Erica nana is mostly a procumbent dwarf shrublet growing among rocks and cliffs. Few plants become bigger shrubs reaching 1 m in height. Nanus is dwarf in Latin. The flowers appear in great abundance, yellow-green at first, developing into bright yellow coverings for the neat and linear, overlapping leaf columns on the stems. The yellow tube flowers end in wavy edged lobes. The anthers do not protrude. It is very similar to E. foliacea, differing only in the shape of the ovary.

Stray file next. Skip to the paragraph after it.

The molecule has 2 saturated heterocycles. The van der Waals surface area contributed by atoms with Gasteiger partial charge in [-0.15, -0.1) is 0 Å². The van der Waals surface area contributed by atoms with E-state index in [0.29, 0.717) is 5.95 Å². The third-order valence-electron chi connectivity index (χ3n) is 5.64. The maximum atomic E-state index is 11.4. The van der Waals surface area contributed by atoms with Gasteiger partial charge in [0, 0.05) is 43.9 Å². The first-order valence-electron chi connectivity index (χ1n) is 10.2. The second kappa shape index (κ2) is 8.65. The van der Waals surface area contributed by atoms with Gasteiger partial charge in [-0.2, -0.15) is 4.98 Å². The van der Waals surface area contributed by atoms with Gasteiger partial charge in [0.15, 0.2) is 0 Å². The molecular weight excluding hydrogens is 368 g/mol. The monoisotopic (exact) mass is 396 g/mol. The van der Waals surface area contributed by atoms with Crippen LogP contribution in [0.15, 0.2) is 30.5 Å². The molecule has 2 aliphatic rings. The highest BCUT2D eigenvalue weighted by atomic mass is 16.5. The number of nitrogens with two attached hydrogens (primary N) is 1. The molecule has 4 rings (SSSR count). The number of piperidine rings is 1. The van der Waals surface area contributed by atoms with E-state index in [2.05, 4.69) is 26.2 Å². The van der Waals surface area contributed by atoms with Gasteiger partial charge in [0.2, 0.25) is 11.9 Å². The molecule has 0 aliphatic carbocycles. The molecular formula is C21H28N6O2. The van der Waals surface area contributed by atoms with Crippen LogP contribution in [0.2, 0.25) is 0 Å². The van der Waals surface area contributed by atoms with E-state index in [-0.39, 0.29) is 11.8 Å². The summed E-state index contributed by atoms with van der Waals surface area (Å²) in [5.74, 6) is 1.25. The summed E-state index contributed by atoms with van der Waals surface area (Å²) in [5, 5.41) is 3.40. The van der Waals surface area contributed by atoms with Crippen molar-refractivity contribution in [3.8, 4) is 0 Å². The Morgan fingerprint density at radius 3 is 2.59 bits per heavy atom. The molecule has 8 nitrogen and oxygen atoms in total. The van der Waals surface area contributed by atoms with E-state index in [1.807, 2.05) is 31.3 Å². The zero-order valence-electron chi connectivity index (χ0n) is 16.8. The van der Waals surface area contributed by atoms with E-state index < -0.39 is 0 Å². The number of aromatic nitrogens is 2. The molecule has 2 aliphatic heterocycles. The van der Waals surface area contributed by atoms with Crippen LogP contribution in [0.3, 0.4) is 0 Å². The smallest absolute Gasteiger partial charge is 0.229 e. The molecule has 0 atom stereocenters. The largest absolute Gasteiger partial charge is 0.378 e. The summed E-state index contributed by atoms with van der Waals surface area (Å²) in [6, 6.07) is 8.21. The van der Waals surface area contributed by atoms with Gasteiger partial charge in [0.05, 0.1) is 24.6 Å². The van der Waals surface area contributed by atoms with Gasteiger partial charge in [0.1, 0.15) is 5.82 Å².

The plant grows in the Kogelberg and around Sir Lowry's Pass in the Hottentots Holland Mountains. Although its habitat is not suitable for farming and is largely a protected area, it is small, prone to veld fires and close to a large and growing human population.
E. nana is yet another member of this popular genus that does well in cultivation. As a pot-plant, in the garden in full sun or semi-shade, it grows slowly, but lasts long. More leafy in shade, more compact and better blooming in sun. Acid and well-drained soil with mainly winter watering are prerequisites for success (Baker and Oliver, 1967; Hitchcock in Veld and Flora, 1990).